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How Mergermania Is Destroying Book Publishing

November 29, 2012
The recently announced merger of Penguin and Random House, which is owned by Bertelsmann in Germany, sent shock waves throughout Western publishing circles. This new leviathan will publish a quarter of all books appearing in English, with annual sales of close to $4 billion, yet it is being treated by The New York Times and other media as a routine and perhaps even beneficial development....

 

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BB1012_HarperCollins
First We Had Random Penguin. Could HarperSchuster be next?
November 20, 2012 From PaidContent.org

On the heels of the announced Penguin/Random House merger, Laura Hazard Owen at PaidContent has a piece about preliminary talks between HarperCollins and Simon & Schuster. HC parent company News Corp,  was reportedly ready to make a cash bid to acquire Penguin once its talks with Random House became public.

While Random Penguin was a meme goldmine, HarperSchuster doesn't seem quite as hashtag friendly.

With the vaunted "Big 6" set to become a "Big 5" and possibly a "Big 4", we expect someone, somewhere to report rumors of talks between Hachette and Macmillan in 3…2…1…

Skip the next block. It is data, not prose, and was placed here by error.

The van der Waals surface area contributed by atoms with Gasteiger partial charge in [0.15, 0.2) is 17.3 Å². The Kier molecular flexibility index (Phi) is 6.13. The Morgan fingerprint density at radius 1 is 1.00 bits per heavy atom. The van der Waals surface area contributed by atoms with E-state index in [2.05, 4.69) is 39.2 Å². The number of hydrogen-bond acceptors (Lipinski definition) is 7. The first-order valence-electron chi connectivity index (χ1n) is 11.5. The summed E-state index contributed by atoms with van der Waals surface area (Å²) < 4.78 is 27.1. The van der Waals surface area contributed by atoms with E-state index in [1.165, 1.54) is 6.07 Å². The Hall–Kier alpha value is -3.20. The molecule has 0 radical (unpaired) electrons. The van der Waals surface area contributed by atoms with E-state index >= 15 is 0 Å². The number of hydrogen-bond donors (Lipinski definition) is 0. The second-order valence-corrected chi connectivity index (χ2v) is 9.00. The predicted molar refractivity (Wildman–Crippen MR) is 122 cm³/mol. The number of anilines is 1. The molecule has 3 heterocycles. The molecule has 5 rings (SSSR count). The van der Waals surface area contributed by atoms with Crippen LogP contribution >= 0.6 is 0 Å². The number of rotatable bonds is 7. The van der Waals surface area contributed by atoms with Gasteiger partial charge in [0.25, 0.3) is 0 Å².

—Brian Howard

 
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Scholarly Kitchen Asks: Why Did Publishers Get So Big?
November 8, 2012 From The Scholarly Kitchen

There's a great piece by the Scholarly Kitchen's Joseph Esposito this week that asks, in response to the latest corporate megamerger between Penguin and Random house, "Why did publishers get so big?" His breakdown of the larger forces that led to larger publishers is exquisite. —Brian Howard

Quoth Esposito:

"For many people the rationale for bigness is all-too-evident: greed. But while greed can be a strong motivator, it is not a strategy. To put this another way, why does greed always reach for bigness? What is it about bigness that makes it economically irresistible?"

 

 

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